Escape from L.A.


I really enjoyed Big Trouble in Little China when I watched it randomly a month ago. Kurt Russell was a charming reciter of silly one liners, the action was awesome, and the plot rushed along with enough interesting plot points along the way to keep my whiskey soaked brain entertained. Since my initial viewing of that film, I have watched it three more times. My boyfriend and I wanted to branch out into exploring more of Kurt Russell’s filmography and see if he was just as cool in other films as he was in Big Trouble in Little China. We picked Escape from L.A. at random on Netflix, without ever watching the first installment, Escape from New York. We were in the mood for some insane action sequences, questionable plot complications and awesome one liners. Boy did we get it.

Snake Plissken is a famous outlaw in a dystopia America. This dystopia includes a dictator who moved the nation’s capital to Lynchburg, VA. A prison island (located on L.A.) where radicals and misfits are transported to. And holograms. Lots of holograms. Snake is recruited by the dictator (or Forever President as he is called in the movie) to retrieve a black box that was stolen by his daughter. The Forever President wants Snake to enter the L.A. prison island, get the black box back from this wayward daughter, kill her and get back in time for him to get the antidote to a disease he was injected with. Snake navigates this trash L.A. with a revolving cast of characters based on L.A. stereotypes. He meets Pipeline (played by Peter Fonda) who is a surfer thrill seeker, Map to the Stars Eddie (Steve Buscemi) who claims to know everything about the island he is on, the Surgeon General of Beverly Hills (Bruce Campbell) who wants to steal his body parts to graph onto plastic surgery junkies, Cuervo Jones who is the Che Guevera of the rebellion against the Forever President and who stole the black box to use for evil purposes, and Hershe Las Palmas (Pam Grier) who is a foxy transvestite with a penchant for helping Snake out of jams. As he journeys toward his destination, crazy action and incidents ensue that call into question what side he should be fighting for. Should he be on the side of the dictatorship that holds his antidote in their hands? Or should he be on the side of Cuervo Jones who wants to free the world from domination of the Forever President only to become dictator himself? Or should he just look out for himself and to hell with the rest of the world? I guess you can guess just where Snake lands.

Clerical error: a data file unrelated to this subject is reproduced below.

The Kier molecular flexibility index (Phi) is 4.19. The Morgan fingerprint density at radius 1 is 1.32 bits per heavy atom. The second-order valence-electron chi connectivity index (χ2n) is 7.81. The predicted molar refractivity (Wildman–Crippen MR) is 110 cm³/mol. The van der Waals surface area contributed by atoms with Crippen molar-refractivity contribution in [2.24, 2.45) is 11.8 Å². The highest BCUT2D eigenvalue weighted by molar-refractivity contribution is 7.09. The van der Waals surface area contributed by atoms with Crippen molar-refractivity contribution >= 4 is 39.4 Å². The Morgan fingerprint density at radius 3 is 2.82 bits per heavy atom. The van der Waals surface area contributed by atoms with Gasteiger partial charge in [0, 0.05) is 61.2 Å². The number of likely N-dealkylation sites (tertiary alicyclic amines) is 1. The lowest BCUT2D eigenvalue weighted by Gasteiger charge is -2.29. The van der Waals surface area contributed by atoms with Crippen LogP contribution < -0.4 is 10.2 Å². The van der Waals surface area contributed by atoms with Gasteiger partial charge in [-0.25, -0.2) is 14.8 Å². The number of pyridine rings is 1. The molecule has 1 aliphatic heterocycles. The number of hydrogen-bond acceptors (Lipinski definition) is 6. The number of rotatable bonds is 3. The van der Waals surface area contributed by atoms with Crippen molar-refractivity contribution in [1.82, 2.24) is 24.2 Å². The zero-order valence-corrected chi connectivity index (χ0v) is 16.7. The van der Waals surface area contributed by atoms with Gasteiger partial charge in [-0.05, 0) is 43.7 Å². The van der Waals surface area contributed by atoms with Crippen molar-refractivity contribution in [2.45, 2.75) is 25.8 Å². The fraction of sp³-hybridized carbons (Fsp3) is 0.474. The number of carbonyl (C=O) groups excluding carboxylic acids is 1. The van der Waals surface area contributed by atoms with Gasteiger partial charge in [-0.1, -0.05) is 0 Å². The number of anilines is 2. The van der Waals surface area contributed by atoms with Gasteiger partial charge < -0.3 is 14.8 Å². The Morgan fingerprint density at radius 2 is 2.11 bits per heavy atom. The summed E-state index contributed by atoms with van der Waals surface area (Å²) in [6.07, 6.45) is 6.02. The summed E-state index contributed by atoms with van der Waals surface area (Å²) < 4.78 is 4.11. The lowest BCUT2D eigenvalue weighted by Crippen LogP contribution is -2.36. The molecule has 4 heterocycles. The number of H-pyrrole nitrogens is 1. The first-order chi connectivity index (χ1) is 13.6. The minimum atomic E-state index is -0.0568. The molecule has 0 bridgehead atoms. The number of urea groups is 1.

This movie rests on the fact that you have a sense of humor. It would not work any other way. As I was researching this movie, I was amazed at just how much of a bomb it was and how much the critics just didn’t understand the point of the film. Apparently nobody understood what satire meant. Having a basketball match determine whether or not you can get in to see a gang leader is ridiculous. Having Snake surf on a massive wave until he is able to jump on a convertible and beat someone up is insane. You need to be able to laugh in order to understand it. If somehow your funny bone was surgically removed (Hopefully not by the Surgeon General of Beverly Hills) then this movie is not for you and it never will be.


2 thoughts on “Escape from L.A.

  1. Quality review, I’ve always admired your tatse and this is a blog a look forward to. If you haven’t already seen it, Roddy Piper plays a decent substitute for Kurt Russell in They Live.

Leave a Reply

Fill in your details below or click an icon to log in: Logo

You are commenting using your account. Log Out /  Change )

Google photo

You are commenting using your Google account. Log Out /  Change )

Twitter picture

You are commenting using your Twitter account. Log Out /  Change )

Facebook photo

You are commenting using your Facebook account. Log Out /  Change )

Connecting to %s